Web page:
Shades of China
SEPTEMBER 15th - NOVEMBER 5th, 2011
September 15th 6-8pm
SHEYING, Shades of China, 1850-1900: $50.00
Throckmorton Fine Art is pleased to offer an exhibit of rare, nineteenth-century photography from China. Photography was first introduced to the Chinese by a wave of foreign—mostly European—photographers who settled on the Chinese coast in the early 1860s. They—and their first Chinese successors—have left a limited yet extraordinary visual record of China on the eve of the tumultuous twentieth-century.
The Forty photographs to be exhibited are part of a collection of seventy-nine works collected over several decades by Spencer Throckmorton. The images are all albumen prints; most measure six by nine inches. The photographs have recently returned from Spain, where they were exhibited to acclaim. A handsome book, in English, and edited by Clark Worswick, accompanied the exhibition of the photographs also entitled, Sheying: Shades of China 1850-1900. The exhibit includes photographs by the pre-eminent European photographers of China: John Thomson, Milton Miller, and Antonio Beato.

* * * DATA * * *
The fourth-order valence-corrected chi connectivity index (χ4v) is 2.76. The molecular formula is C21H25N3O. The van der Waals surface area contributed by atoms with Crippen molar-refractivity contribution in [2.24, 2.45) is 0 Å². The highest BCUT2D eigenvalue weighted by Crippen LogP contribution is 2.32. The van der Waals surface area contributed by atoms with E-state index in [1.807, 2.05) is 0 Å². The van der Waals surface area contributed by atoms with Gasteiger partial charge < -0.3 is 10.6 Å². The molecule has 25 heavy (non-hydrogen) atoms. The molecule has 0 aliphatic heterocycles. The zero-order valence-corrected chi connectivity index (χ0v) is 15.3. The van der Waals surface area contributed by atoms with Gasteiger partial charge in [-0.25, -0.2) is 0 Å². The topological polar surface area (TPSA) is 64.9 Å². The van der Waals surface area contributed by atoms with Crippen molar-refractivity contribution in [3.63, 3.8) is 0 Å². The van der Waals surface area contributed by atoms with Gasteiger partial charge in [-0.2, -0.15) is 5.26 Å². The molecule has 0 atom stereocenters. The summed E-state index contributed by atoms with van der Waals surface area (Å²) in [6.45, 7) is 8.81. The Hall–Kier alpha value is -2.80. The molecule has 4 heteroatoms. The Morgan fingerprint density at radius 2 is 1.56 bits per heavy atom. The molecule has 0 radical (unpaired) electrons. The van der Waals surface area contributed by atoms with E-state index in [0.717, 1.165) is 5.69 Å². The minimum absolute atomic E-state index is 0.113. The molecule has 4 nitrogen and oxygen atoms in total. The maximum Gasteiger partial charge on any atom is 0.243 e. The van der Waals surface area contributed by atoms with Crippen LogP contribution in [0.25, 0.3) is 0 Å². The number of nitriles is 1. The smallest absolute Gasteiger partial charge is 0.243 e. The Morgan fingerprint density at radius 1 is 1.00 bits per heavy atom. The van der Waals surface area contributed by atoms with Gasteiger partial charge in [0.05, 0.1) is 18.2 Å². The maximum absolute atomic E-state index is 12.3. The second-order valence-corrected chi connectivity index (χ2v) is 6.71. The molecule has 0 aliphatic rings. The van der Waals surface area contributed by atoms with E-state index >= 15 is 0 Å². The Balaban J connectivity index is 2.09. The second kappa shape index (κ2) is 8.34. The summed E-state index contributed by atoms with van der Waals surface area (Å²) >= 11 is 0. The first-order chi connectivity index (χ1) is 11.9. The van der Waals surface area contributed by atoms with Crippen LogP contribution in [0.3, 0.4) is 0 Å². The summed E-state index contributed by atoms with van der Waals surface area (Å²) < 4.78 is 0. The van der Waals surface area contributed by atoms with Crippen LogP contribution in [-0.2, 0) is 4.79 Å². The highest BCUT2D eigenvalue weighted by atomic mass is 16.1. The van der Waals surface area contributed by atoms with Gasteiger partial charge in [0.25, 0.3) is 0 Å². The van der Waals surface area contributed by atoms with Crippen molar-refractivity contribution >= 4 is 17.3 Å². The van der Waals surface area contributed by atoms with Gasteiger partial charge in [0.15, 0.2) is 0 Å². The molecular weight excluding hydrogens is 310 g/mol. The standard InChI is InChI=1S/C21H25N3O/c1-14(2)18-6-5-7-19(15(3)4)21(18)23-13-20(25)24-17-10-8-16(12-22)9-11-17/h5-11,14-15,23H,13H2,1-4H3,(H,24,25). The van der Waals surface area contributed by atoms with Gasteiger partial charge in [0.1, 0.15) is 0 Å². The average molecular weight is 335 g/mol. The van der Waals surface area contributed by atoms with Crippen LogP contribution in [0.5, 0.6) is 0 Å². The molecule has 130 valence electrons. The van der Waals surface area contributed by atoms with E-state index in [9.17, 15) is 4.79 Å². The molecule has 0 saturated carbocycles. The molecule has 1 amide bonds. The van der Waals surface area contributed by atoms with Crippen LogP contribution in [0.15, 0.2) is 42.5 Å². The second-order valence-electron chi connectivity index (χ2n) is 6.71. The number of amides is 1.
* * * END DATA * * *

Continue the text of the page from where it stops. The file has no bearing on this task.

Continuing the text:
The exhibit also includes the work of some of the first Chinese photographers, including Hing Tung, Afong Lai, Pun Lun, and Sze Yuen Ming. The images are in the pictoralist style, but the subject matter varies, embracing everything from prisoners in cangues to opium smokers to actors in elaborate costumes, as well as landscapes and portraits of dignitaries. There are striking images of the Hong Kong Harbor, and a photograph of the Temple of Heaven before the fire of 1889 and a second photograph of the Temple after it had been rebuilt. As Worswick has observed, it is remarkable how at the time as few as ten artists worked to give us today a vision of a country that held—and continues to hold—a quarter of the world’s population. The exhibit of these rare photographs is not to be missed.